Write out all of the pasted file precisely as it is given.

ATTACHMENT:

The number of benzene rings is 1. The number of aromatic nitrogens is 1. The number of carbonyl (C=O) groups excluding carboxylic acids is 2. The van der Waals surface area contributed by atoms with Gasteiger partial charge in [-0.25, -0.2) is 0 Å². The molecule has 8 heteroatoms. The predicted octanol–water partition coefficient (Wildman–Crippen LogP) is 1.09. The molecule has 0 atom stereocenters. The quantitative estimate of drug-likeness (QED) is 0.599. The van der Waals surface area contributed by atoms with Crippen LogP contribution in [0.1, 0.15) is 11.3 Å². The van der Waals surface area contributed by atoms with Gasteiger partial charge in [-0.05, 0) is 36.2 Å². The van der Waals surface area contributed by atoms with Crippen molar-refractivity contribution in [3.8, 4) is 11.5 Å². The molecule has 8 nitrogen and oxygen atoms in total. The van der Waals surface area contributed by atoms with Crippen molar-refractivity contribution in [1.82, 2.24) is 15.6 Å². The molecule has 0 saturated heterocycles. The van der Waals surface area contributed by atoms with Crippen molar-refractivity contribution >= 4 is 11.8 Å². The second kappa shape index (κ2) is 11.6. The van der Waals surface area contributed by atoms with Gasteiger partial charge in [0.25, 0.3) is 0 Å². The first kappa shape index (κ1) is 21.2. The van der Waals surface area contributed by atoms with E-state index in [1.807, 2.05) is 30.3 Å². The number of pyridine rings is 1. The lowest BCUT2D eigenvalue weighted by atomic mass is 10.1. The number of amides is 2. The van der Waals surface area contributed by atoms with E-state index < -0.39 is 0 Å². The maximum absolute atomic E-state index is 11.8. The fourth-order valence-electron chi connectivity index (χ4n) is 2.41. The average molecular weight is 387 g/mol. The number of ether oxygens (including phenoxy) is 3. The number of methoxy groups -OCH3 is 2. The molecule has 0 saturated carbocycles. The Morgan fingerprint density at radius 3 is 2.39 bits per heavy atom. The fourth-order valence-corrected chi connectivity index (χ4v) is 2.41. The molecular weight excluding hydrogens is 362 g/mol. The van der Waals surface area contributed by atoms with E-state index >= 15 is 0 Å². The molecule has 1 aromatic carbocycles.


The number of benzene rings is 1. The number of aromatic nitrogens is 1. The number of carbonyl (C=O) groups excluding carboxylic acids is 2. The van der Waals surface area contributed by atoms with Gasteiger partial charge in [-0.25, -0.2) is 0 Å². The molecule has 8 heteroatoms. The predicted octanol–water partition coefficient (Wildman–Crippen LogP) is 1.09. The molecule has 0 atom stereocenters. The quantitative estimate of drug-likeness (QED) is 0.599. The van der Waals surface area contributed by atoms with Crippen LogP contribution in [0.1, 0.15) is 11.3 Å². The van der Waals surface area contributed by atoms with Gasteiger partial charge in [-0.05, 0) is 36.2 Å². The van der Waals surface area contributed by atoms with Crippen molar-refractivity contribution in [3.8, 4) is 11.5 Å². The molecule has 8 nitrogen and oxygen atoms in total. The van der Waals surface area contributed by atoms with Crippen molar-refractivity contribution in [1.82, 2.24) is 15.6 Å². The molecule has 0 saturated heterocycles. The van der Waals surface area contributed by atoms with Crippen molar-refractivity contribution >= 4 is 11.8 Å². The second kappa shape index (κ2) is 11.6. The van der Waals surface area contributed by atoms with Gasteiger partial charge in [0.25, 0.3) is 0 Å². The first kappa shape index (κ1) is 21.2. The van der Waals surface area contributed by atoms with E-state index in [1.807, 2.05) is 30.3 Å². The number of pyridine rings is 1. The lowest BCUT2D eigenvalue weighted by atomic mass is 10.1. The number of amides is 2. The van der Waals surface area contributed by atoms with E-state index < -0.39 is 0 Å². The maximum absolute atomic E-state index is 11.8. The fourth-order valence-electron chi connectivity index (χ4n) is 2.41. The average molecular weight is 387 g/mol. The number of ether oxygens (including phenoxy) is 3. The number of methoxy groups -OCH3 is 2. The molecule has 0 saturated carbocycles. The Morgan fingerprint density at radius 3 is 2.39 bits per heavy atom. The fourth-order valence-corrected chi connectivity index (χ4v) is 2.41. The molecular weight excluding hydrogens is 362 g/mol. The van der Waals surface area contributed by atoms with E-state index >= 15 is 0 Å². The molecule has 1 aromatic carbocycles.